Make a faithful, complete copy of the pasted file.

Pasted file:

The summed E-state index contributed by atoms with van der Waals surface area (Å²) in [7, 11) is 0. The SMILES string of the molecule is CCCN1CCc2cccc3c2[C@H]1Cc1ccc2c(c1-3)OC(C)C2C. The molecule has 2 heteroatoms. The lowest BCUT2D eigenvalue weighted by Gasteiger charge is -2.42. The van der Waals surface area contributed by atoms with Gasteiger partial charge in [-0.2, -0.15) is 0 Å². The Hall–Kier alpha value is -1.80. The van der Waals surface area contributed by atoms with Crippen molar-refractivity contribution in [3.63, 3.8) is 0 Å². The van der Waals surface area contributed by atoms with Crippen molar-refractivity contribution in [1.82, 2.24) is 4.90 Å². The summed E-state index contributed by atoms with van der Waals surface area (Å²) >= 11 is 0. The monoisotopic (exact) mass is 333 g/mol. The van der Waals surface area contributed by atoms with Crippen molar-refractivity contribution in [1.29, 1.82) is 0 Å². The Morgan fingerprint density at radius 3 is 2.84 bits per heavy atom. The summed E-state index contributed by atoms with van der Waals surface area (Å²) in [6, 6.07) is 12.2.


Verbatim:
The summed E-state index contributed by atoms with van der Waals surface area (Å²) in [7, 11) is 0. The SMILES string of the molecule is CCCN1CCc2cccc3c2[C@H]1Cc1ccc2c(c1-3)OC(C)C2C. The molecule has 2 heteroatoms. The lowest BCUT2D eigenvalue weighted by Gasteiger charge is -2.42. The van der Waals surface area contributed by atoms with Gasteiger partial charge in [-0.2, -0.15) is 0 Å². The Hall–Kier alpha value is -1.80. The van der Waals surface area contributed by atoms with Crippen molar-refractivity contribution in [3.63, 3.8) is 0 Å². The van der Waals surface area contributed by atoms with Crippen molar-refractivity contribution in [1.82, 2.24) is 4.90 Å². The summed E-state index contributed by atoms with van der Waals surface area (Å²) >= 11 is 0. The monoisotopic (exact) mass is 333 g/mol. The van der Waals surface area contributed by atoms with Crippen molar-refractivity contribution in [1.29, 1.82) is 0 Å². The Morgan fingerprint density at radius 3 is 2.84 bits per heavy atom. The summed E-state index contributed by atoms with van der Waals surface area (Å²) in [6, 6.07) is 12.2.